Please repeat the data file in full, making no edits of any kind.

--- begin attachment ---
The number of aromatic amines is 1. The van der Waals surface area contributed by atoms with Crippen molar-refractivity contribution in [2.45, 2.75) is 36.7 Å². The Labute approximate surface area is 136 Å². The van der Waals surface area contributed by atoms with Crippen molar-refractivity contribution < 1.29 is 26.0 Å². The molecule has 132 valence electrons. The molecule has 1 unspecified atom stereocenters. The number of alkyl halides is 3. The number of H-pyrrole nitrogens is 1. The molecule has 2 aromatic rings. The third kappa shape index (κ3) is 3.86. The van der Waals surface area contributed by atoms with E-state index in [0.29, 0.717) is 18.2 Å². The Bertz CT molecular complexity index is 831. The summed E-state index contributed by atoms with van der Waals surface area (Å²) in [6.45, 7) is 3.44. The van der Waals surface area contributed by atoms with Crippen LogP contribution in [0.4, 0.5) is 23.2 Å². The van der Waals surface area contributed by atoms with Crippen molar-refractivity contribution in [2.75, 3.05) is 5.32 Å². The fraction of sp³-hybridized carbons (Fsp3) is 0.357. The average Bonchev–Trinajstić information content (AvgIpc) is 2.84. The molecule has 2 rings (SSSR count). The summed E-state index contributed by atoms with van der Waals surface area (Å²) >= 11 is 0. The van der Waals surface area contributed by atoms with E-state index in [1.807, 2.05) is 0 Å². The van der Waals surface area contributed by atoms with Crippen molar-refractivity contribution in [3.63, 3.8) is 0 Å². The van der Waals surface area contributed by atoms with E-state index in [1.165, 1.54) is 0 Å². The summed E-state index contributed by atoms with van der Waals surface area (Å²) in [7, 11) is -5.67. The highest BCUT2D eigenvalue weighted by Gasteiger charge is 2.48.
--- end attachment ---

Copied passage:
The number of aromatic amines is 1. The van der Waals surface area contributed by atoms with Crippen molar-refractivity contribution in [2.45, 2.75) is 36.7 Å². The Labute approximate surface area is 136 Å². The van der Waals surface area contributed by atoms with Crippen molar-refractivity contribution < 1.29 is 26.0 Å². The molecule has 132 valence electrons. The molecule has 1 unspecified atom stereocenters. The number of alkyl halides is 3. The number of H-pyrrole nitrogens is 1. The molecule has 2 aromatic rings. The third kappa shape index (κ3) is 3.86. The van der Waals surface area contributed by atoms with E-state index in [0.29, 0.717) is 18.2 Å². The Bertz CT molecular complexity index is 831. The summed E-state index contributed by atoms with van der Waals surface area (Å²) in [6.45, 7) is 3.44. The van der Waals surface area contributed by atoms with Crippen LogP contribution in [0.4, 0.5) is 23.2 Å². The van der Waals surface area contributed by atoms with Crippen molar-refractivity contribution in [2.75, 3.05) is 5.32 Å². The fraction of sp³-hybridized carbons (Fsp3) is 0.357. The average Bonchev–Trinajstić information content (AvgIpc) is 2.84. The molecule has 2 rings (SSSR count). The summed E-state index contributed by atoms with van der Waals surface area (Å²) >= 11 is 0. The van der Waals surface area contributed by atoms with E-state index in [1.807, 2.05) is 0 Å². The van der Waals surface area contributed by atoms with Crippen molar-refractivity contribution in [3.63, 3.8) is 0 Å². The van der Waals surface area contributed by atoms with E-state index in [1.165, 1.54) is 0 Å². The summed E-state index contributed by atoms with van der Waals surface area (Å²) in [7, 11) is -5.67. The highest BCUT2D eigenvalue weighted by Gasteiger charge is 2.48.